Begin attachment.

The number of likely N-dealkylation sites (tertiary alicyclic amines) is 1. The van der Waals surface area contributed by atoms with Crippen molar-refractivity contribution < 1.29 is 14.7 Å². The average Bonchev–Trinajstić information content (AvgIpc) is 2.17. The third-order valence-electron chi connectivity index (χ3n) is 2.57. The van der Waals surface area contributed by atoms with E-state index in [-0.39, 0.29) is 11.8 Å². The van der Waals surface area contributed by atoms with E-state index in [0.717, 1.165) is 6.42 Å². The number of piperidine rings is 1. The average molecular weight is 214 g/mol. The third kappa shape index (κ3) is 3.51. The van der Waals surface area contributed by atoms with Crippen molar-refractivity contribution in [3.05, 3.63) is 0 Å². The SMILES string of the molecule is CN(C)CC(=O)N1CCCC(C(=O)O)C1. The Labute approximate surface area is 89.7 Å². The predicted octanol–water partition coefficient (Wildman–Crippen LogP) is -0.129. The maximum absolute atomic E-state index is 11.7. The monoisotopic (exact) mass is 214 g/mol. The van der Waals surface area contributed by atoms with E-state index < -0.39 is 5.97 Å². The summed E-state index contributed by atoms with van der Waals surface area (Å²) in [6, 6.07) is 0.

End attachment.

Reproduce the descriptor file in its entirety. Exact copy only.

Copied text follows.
The number of likely N-dealkylation sites (tertiary alicyclic amines) is 1. The van der Waals surface area contributed by atoms with Crippen molar-refractivity contribution < 1.29 is 14.7 Å². The average Bonchev–Trinajstić information content (AvgIpc) is 2.17. The third-order valence-electron chi connectivity index (χ3n) is 2.57. The van der Waals surface area contributed by atoms with E-state index in [-0.39, 0.29) is 11.8 Å². The van der Waals surface area contributed by atoms with E-state index in [0.717, 1.165) is 6.42 Å². The number of piperidine rings is 1. The average molecular weight is 214 g/mol. The third kappa shape index (κ3) is 3.51. The van der Waals surface area contributed by atoms with Crippen molar-refractivity contribution in [3.05, 3.63) is 0 Å². The SMILES string of the molecule is CN(C)CC(=O)N1CCCC(C(=O)O)C1. The Labute approximate surface area is 89.7 Å². The predicted octanol–water partition coefficient (Wildman–Crippen LogP) is -0.129. The maximum absolute atomic E-state index is 11.7. The monoisotopic (exact) mass is 214 g/mol. The van der Waals surface area contributed by atoms with E-state index < -0.39 is 5.97 Å². The summed E-state index contributed by atoms with van der Waals surface area (Å²) in [6, 6.07) is 0.